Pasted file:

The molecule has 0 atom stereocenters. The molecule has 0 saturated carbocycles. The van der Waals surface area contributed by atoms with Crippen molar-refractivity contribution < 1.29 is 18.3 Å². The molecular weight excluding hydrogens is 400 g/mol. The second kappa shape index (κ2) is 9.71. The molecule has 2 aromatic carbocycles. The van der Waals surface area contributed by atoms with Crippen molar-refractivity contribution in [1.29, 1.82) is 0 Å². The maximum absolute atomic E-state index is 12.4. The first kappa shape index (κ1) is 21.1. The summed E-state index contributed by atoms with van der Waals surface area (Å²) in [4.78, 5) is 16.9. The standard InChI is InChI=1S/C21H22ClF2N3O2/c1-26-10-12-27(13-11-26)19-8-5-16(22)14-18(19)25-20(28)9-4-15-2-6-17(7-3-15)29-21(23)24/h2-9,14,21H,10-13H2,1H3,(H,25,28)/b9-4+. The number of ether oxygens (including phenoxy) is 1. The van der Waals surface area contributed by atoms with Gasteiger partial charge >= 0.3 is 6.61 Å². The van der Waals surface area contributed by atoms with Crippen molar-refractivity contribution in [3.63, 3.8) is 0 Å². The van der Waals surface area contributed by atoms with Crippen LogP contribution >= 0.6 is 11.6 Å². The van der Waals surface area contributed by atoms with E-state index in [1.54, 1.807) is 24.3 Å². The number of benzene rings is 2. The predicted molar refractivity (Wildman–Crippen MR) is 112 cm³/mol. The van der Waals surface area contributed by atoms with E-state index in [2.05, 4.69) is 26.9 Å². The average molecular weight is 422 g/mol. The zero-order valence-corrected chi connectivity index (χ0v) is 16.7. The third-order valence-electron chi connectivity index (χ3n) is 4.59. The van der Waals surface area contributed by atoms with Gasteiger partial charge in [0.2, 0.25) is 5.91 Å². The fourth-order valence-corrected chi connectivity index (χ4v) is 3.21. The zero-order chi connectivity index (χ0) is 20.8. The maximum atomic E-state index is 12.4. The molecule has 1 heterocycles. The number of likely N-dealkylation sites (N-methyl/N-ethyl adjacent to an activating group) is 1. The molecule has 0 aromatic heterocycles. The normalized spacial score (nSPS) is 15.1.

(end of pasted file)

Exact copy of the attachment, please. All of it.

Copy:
The molecule has 0 atom stereocenters. The molecule has 0 saturated carbocycles. The van der Waals surface area contributed by atoms with Crippen molar-refractivity contribution < 1.29 is 18.3 Å². The molecular weight excluding hydrogens is 400 g/mol. The second kappa shape index (κ2) is 9.71. The molecule has 2 aromatic carbocycles. The van der Waals surface area contributed by atoms with Crippen molar-refractivity contribution in [1.29, 1.82) is 0 Å². The maximum absolute atomic E-state index is 12.4. The first kappa shape index (κ1) is 21.1. The summed E-state index contributed by atoms with van der Waals surface area (Å²) in [4.78, 5) is 16.9. The standard InChI is InChI=1S/C21H22ClF2N3O2/c1-26-10-12-27(13-11-26)19-8-5-16(22)14-18(19)25-20(28)9-4-15-2-6-17(7-3-15)29-21(23)24/h2-9,14,21H,10-13H2,1H3,(H,25,28)/b9-4+. The number of ether oxygens (including phenoxy) is 1. The van der Waals surface area contributed by atoms with Gasteiger partial charge >= 0.3 is 6.61 Å². The van der Waals surface area contributed by atoms with Crippen molar-refractivity contribution in [3.63, 3.8) is 0 Å². The van der Waals surface area contributed by atoms with Crippen LogP contribution >= 0.6 is 11.6 Å². The van der Waals surface area contributed by atoms with E-state index in [1.54, 1.807) is 24.3 Å². The number of benzene rings is 2. The predicted molar refractivity (Wildman–Crippen MR) is 112 cm³/mol. The van der Waals surface area contributed by atoms with E-state index in [2.05, 4.69) is 26.9 Å². The average molecular weight is 422 g/mol. The zero-order valence-corrected chi connectivity index (χ0v) is 16.7. The third-order valence-electron chi connectivity index (χ3n) is 4.59. The van der Waals surface area contributed by atoms with Gasteiger partial charge in [0.2, 0.25) is 5.91 Å². The fourth-order valence-corrected chi connectivity index (χ4v) is 3.21. The zero-order chi connectivity index (χ0) is 20.8. The maximum atomic E-state index is 12.4. The molecule has 1 heterocycles. The number of likely N-dealkylation sites (N-methyl/N-ethyl adjacent to an activating group) is 1. The molecule has 0 aromatic heterocycles. The normalized spacial score (nSPS) is 15.1.